Officials got a fresh look this week at plans for a walking trail that’s proposed to go through downtown Jeffersonville.
The trail is to be built on land acquired for the now-shelved canal project. It’ll also include the area where the Big Four Bridge ramp lands. During a special meeting of the Jeffersonville Redevelopment Commission on Tuesday night, commissioners and members of the Jeffersonville City Council offered both reactions and ideas.
WHAT TRAIL AND WHY?
Jeffersonville Mayor Mike Moore has pitched the trail as something that would coincide with the construction of a large pipe — called the Market Street interceptor — being built to relieve combined sewer overflows in the downtown area. The city, under legal pressure from the federal government, has to eliminate those overflows because they violate the U.S. Clean Water Act by washing untreated sewage into the Ohio River and other waterways.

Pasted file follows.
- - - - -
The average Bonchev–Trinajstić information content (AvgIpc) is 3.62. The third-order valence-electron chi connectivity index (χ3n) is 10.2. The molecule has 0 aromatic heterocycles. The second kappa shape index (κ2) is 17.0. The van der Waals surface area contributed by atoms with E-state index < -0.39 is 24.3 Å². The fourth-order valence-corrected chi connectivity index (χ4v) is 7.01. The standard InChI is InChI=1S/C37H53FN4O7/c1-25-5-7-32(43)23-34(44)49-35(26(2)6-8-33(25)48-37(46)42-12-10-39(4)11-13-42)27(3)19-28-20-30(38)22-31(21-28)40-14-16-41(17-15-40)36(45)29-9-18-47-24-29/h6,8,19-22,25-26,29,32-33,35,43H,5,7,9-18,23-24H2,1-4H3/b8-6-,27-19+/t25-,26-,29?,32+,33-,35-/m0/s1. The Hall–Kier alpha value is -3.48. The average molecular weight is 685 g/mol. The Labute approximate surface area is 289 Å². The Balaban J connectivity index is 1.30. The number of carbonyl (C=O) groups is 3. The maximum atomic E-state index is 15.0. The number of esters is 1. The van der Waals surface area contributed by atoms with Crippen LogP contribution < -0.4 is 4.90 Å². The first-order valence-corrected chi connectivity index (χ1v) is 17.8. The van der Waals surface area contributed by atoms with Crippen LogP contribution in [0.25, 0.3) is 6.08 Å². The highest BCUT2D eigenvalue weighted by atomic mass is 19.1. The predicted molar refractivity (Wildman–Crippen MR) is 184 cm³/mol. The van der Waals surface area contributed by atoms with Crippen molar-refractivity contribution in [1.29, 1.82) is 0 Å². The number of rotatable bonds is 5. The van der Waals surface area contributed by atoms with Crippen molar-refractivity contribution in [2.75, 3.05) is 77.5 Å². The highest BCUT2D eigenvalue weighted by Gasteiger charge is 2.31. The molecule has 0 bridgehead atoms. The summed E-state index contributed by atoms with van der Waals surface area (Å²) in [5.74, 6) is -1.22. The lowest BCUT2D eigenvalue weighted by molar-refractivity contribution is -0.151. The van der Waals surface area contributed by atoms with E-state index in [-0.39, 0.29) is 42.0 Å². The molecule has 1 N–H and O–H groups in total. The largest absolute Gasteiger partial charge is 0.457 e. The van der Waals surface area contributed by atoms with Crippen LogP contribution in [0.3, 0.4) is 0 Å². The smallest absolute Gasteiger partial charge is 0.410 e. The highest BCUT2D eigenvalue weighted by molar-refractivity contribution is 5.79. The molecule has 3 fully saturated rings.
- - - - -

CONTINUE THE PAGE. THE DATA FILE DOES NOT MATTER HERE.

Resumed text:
Built in part on top of the Market Street interceptor, the trail would essentially run the same path as the old canal proposal — which former Mayor Tom Galligan had pitched as a sewer overflow fix. Moore stopped that project after taking office in January, calling it too expensive.
The Market Street interceptor is expected to cost $30.8 million and be funded by recent sewer rate increases.
A section of it would be built beneath Market Street — or possibly Chestnut Street, depending on how plans develop — then it would come north, roughly following Mulberry Street and Michigan Avenue, to a pump station being built at the corner of 10th and Spring streets. Moore and economic development director Rob Waiz have proposed building the walking trail on top of the pipe because the city can’t build structures on it.
Redevelopment Commission President Mike Hutt said the administration is using the term trail very loosely. He compared it the Monon Trail in Indianapolis, saying it would feature bars, restaurants and other commerce.